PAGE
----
John ‘The Razor' Pham was 20 minutes late for his big game this week, but it was definitely a case of ‘better late than never' as he beat a field of 716 players to win Event 29 in the 2008 World Series of Poker – the $3 000 No-Limit Hold'em event – collecting his first gold bracelet and the main $434 789 prize.
Pham has previously achieved a number of finishes in the money, including two runner-up prizes in 2006 and 2007, together with a fourth-place finish in 2005.
The heads up with 22 year old John Neckar from Wisconsin proved to be a real marathon at 6 hours, so much so that at one stage the players tried to bring things to a conclusion with blind all-ins but were unsuccessful and reverted to normal play. Once that happened, Pham was able to emerge victorious a few hands later, leaving Neckar with the $277 452 consolation prize and a shiny reputation as a tough and competent opponent.
In Event 30, the $10 000 World Championship Limit Hold'em event, a Dutch player topped an impressive career record with his first WSOP bracelet, playing against in a final table that included formidable competitors like J.C. Tran and Andy Bloch.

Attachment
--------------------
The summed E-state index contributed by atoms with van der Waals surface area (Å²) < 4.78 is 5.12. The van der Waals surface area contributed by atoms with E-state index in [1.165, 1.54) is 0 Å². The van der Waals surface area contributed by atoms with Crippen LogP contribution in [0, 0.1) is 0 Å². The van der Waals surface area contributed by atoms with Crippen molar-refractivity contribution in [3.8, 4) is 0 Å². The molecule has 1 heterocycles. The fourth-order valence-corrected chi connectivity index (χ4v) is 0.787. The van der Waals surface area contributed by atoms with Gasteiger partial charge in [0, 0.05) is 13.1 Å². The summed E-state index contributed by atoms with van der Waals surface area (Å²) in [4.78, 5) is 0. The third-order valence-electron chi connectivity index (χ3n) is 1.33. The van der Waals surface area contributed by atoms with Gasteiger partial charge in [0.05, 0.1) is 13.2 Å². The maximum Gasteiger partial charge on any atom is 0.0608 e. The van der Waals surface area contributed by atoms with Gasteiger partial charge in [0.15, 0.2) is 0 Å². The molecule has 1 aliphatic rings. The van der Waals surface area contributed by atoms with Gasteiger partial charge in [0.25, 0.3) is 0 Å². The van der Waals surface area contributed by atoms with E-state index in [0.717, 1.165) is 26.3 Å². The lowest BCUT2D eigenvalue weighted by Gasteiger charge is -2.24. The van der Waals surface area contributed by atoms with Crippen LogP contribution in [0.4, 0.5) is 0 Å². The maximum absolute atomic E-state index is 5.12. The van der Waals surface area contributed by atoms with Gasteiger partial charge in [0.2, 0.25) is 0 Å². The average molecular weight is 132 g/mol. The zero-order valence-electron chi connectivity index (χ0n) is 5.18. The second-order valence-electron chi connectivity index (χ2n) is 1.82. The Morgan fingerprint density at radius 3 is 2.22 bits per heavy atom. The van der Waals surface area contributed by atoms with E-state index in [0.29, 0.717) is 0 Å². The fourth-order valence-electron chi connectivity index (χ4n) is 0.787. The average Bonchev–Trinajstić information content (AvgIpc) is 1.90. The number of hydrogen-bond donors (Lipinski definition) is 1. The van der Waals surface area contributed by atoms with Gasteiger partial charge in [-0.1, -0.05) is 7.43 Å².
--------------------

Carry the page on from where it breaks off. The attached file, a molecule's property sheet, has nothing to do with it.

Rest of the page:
All the way from The Netherlands, Rob Hollink bested 217 poker players and pocketed a check for $496 931 in prize money and the bragging rights that go with a WSOP gold bracelet. Not that Hollink is short of things to brag about – this talented Dutch pro has an impressive list of achievements that includes 18 prior WSOP cashes, two WPT cashes, first place in the European Poker Tour Grand Final in Monte Carlo and over $2 million in tournament winnings.
"I've won probably 14 or 15 events in Europe but I could never find the solution here [in Las Vegas]," Hollink said after the game, adding that he's probably entered between 80 and 85 different WSOP tourneys over the years. "The longer you wait the better it feels," he grinned.
In the heads up Hollink faced Connecticut player Jerrod Ankenman, who has also cashed in several tourneys and made a WSOP final table in a similar event two years ago when he finished as the runner-up. The experience of finishing second was repeated against Hollink, this year yielding a second place payday of $307 380 for the Connecticut player